The Spyingest Windows Ever
Windows 10 is without doubt the "spyingest" Windows ever.
Windows 10 is without doubt the "spyingest" Windows ever. Visit Settings > Privacy and you'll find 25 separate privacy settings, (27 in version 1903), many with multiple sub-settings. Below, you'll find a quick guide to what to turn off ...
Before we go there though, you’re probably wondering Why bother?
Take a look at the Microsoft Privacy Statement which should really be renamed The Microsoft Privacy Novella because that's what it amounts to. The default version runs to a mere 3,000 words -- approximately 15-20 minutes reading time -- but hit the Expand All option at the top of the page and you'll get the full document. It's more than ten times bigger at almost 32,000 words -- which will take the average reader three to three-and-a-half hours to digest. Given the average novel is 70-80,000 words long, it's a hell of a "statement".
But when you agree to the company's Terms and Conditions, you're agreeing to all this.
The fine print
Expand the Privacy Novella and scroll partway down the first heading: Personal data we collect. Here's just the first three (there are 23 more categories):
Name and contact data. Your first and last name, email address, postal address, phone number, and other similar contact data.
Credentials. Passwords, password hints, and similar security information used for authentication and account access.
Demographic data. Data about you such as your age, gender, country, and preferred language.
Perhaps you really do trust Microsoft with all your personal data, but they're also grabbing other stuff about you. A little further up the Privacy Novella you'll discover this:
We also obtain data from third parties ... These third-party sources vary over time and include:
Data brokers from which we purchase demographic data to supplement the data we collect.
Services that make user-generated content from their service available to others, such as local business reviews or public social media posts.
Communication services, including email providers and social networks, when you give us permission to access your data on such third-party services or networks.
Service providers that help us determine your device’s location.
Partners with which we offer co-branded services or engage in joint marketing activities.
Developers who create experiences through or for Microsoft products.
Third parties that deliver experiences through Microsoft products, such as skills related to Cortana.
Publicly-available sources, such as open government databases.
In short, that's pretty much everyone!
Those privacy settings
Now you've seen why you should restrict Win 10's data grab, below are some of the key settings and my recommendations. This isn't a comprehensive list and may not suit your personal preferences, but I find it suits most of my clients who mainly use their computers for email, web browsing, word processing and spreadsheets.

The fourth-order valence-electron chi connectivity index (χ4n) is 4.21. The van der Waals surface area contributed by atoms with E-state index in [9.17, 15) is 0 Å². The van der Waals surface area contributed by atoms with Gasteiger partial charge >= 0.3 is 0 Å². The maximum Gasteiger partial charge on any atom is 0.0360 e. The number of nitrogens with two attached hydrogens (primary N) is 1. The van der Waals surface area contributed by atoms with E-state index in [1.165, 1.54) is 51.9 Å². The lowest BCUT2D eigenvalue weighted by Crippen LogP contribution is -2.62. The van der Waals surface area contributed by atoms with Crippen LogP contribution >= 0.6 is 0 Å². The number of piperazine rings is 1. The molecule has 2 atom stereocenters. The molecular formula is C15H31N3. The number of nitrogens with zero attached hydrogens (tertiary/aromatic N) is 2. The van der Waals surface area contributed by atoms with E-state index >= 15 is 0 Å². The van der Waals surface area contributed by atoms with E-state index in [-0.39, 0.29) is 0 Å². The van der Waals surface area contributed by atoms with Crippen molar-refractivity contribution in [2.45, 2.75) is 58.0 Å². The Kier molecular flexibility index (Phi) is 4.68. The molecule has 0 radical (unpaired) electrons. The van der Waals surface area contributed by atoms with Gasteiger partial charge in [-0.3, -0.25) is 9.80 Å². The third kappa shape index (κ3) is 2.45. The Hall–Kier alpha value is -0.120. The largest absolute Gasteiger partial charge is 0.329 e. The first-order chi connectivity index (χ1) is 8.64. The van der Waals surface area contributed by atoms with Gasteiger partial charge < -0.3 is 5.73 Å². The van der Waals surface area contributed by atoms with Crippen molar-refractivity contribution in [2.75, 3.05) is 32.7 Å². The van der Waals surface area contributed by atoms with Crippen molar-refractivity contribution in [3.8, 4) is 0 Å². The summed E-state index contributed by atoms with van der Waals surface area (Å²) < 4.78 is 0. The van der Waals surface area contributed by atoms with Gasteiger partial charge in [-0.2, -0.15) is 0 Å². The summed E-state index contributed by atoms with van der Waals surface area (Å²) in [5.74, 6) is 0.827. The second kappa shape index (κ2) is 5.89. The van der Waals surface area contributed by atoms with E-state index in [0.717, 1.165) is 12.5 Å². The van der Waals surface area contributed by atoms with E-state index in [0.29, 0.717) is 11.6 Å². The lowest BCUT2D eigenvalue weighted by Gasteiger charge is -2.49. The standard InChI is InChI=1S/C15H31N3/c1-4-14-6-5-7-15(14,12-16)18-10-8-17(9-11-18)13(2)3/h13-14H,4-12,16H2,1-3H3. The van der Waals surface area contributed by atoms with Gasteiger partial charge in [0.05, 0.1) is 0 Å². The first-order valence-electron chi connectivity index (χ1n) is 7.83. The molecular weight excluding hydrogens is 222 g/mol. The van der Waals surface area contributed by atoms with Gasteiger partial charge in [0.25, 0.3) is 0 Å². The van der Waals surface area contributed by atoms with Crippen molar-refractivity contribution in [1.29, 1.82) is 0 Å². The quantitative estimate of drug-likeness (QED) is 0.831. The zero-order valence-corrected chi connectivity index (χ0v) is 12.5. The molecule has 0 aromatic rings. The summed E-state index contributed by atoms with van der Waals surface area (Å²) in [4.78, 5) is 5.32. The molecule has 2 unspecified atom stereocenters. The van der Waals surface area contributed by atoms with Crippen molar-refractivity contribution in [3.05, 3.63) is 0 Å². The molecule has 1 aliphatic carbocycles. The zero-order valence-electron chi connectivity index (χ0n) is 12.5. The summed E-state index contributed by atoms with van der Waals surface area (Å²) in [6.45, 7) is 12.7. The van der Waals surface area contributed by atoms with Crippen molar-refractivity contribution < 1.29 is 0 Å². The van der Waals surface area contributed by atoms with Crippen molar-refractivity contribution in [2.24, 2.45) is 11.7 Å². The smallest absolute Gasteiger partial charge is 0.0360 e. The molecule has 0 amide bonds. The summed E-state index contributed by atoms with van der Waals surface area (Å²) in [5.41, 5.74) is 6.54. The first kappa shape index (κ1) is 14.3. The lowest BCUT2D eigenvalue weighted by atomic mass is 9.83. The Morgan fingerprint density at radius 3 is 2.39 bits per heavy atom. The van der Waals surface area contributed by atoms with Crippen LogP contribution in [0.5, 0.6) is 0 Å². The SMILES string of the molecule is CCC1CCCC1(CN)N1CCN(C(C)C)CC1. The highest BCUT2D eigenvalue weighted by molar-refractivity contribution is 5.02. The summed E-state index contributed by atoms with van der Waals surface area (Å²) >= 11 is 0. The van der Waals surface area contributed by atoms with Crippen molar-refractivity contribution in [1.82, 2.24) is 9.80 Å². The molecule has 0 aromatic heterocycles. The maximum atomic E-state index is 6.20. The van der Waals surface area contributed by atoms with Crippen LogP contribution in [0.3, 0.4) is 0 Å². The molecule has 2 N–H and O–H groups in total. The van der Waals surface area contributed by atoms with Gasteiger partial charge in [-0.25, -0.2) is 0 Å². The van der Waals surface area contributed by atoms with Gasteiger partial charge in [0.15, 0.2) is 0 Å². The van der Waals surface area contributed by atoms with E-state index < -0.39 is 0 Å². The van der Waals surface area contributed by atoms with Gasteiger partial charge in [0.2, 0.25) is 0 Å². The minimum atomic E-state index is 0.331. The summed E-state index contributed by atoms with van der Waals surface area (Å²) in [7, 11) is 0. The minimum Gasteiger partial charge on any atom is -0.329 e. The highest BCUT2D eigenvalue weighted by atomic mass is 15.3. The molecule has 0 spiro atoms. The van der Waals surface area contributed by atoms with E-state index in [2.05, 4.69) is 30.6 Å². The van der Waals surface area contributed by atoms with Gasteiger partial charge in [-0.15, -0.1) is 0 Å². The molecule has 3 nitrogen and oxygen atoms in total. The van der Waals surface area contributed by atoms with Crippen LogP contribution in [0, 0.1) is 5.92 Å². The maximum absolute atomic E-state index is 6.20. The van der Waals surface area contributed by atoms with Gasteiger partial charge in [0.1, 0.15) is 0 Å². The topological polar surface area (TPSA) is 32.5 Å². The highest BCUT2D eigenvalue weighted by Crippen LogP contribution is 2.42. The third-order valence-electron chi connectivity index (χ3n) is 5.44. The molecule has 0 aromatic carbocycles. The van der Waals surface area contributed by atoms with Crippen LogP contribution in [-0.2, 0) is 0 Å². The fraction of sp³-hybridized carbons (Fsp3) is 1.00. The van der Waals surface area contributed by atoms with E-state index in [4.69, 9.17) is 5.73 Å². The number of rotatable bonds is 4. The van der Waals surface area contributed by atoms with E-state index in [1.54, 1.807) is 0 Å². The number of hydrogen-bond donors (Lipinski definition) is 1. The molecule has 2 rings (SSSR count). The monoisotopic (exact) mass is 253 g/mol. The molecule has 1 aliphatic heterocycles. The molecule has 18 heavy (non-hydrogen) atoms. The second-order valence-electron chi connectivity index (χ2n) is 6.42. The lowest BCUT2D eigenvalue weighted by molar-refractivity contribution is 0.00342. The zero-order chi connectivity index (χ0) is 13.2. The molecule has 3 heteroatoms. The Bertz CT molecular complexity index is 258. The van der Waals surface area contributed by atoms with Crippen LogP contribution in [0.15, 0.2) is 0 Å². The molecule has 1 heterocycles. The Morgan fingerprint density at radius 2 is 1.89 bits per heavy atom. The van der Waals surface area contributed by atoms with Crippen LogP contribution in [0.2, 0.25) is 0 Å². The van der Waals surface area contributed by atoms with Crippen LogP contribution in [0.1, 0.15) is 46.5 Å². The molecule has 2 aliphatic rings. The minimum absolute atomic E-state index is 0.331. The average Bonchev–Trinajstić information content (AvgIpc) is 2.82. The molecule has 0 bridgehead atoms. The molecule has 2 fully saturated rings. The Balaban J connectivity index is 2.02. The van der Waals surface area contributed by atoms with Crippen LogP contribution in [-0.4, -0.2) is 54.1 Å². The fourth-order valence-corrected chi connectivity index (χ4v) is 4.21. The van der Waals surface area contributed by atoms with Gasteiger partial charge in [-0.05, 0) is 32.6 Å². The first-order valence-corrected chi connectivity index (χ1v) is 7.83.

Turn off the Advertising ID. You'll still see ads, but they won't be as targeted. (I generally turn off the other three settings on this screen too.)
Diagnostics & Feedback
By default, Microsoft monitor the websites you visit and the apps you use. This is apparently so they can personalize your Windows experience and improve Bing search results. If this sounds a bit Big Brotherish to you, turn everything off, delete diagnostic data already collected, and set Feedback Frequency (at the bottom of the page) to Never.
Make sure "Send my activity history to Microsoft" is unticked.
If you don't use the Timeline feature, untick the top box too. (What's Timeline? Click on the Task View button on the taskbar and take a look ...)
If you ever see a picture of a Silicon Valley CEO with their laptop, you'll almost certainly see a square of Post-It note stuck over the camera lens. What do they know that we don't? In the absence of a sticky notes, this is your next best option: Off!
The last line of the first paragraph says it all: "Denying access blocks apps from accessing any person's account info." Off!
Like Account Info, you can leave these default settings On then selectively choose which apps to share your data with. But they're all or nothing setting settings. Do you really want to share all your contacts with Skype when you probably only use the app to talk to a handful of them? My recommendation: Off with the lot of the lot 'em.
The "Communicate with unpaired devices" has a rather alarming guidance message: "Let your apps automatically share and sync info with wireless devices that don't explicitly pair with your PC, tablet or phone." To my mind, anything I don't explicitly allow to connect shouldn't have access. Off.
These are even more alarming. A default installation lists more than 30 apps that can "receive info, send notifications, and stay up-to-date, even when you're not using them." My recommendation: Off. (And as a bonus, "Turning background apps off can help conserve power.")
A no-brainer this one. "If you deny access, all apps that are available in the Microsoft Store on Windows 10 will be blocked from accessing any person's documents / pictures / video library." At the risk of sounding churlish, why should apps in MS Store want access to my documents / pictures / videos? Off for the lot!
That's a good start to tightening up your privacy settings, but it really is only a start. More next time ...